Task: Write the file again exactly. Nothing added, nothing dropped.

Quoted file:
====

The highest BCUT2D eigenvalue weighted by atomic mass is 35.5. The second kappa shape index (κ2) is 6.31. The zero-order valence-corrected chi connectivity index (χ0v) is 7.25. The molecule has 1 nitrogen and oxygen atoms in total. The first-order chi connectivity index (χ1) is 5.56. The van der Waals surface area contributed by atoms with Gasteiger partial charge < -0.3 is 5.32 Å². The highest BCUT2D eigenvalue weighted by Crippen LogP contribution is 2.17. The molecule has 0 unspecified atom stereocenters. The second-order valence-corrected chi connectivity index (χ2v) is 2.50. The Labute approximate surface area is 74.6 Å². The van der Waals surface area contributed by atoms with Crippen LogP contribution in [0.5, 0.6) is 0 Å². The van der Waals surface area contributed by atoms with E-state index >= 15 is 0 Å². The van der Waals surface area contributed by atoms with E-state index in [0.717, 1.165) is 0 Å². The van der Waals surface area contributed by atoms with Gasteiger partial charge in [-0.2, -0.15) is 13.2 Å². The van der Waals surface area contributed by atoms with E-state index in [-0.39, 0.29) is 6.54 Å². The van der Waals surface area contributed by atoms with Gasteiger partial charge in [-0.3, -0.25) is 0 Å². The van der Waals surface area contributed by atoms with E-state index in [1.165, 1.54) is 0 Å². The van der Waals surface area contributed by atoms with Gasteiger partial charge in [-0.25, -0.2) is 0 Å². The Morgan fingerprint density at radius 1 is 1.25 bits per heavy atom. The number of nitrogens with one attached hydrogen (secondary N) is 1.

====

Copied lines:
The highest BCUT2D eigenvalue weighted by atomic mass is 35.5. The second kappa shape index (κ2) is 6.31. The zero-order valence-corrected chi connectivity index (χ0v) is 7.25. The molecule has 1 nitrogen and oxygen atoms in total. The first-order chi connectivity index (χ1) is 5.56. The van der Waals surface area contributed by atoms with Gasteiger partial charge < -0.3 is 5.32 Å². The highest BCUT2D eigenvalue weighted by Crippen LogP contribution is 2.17. The molecule has 0 unspecified atom stereocenters. The second-order valence-corrected chi connectivity index (χ2v) is 2.50. The Labute approximate surface area is 74.6 Å². The van der Waals surface area contributed by atoms with Crippen LogP contribution in [0.5, 0.6) is 0 Å². The van der Waals surface area contributed by atoms with E-state index >= 15 is 0 Å². The van der Waals surface area contributed by atoms with E-state index in [0.717, 1.165) is 0 Å². The van der Waals surface area contributed by atoms with Gasteiger partial charge in [-0.2, -0.15) is 13.2 Å². The van der Waals surface area contributed by atoms with E-state index in [-0.39, 0.29) is 6.54 Å². The van der Waals surface area contributed by atoms with Gasteiger partial charge in [-0.3, -0.25) is 0 Å². The van der Waals surface area contributed by atoms with E-state index in [1.165, 1.54) is 0 Å². The van der Waals surface area contributed by atoms with Gasteiger partial charge in [-0.25, -0.2) is 0 Å². The Morgan fingerprint density at radius 1 is 1.25 bits per heavy atom. The number of nitrogens with one attached hydrogen (secondary N) is 1.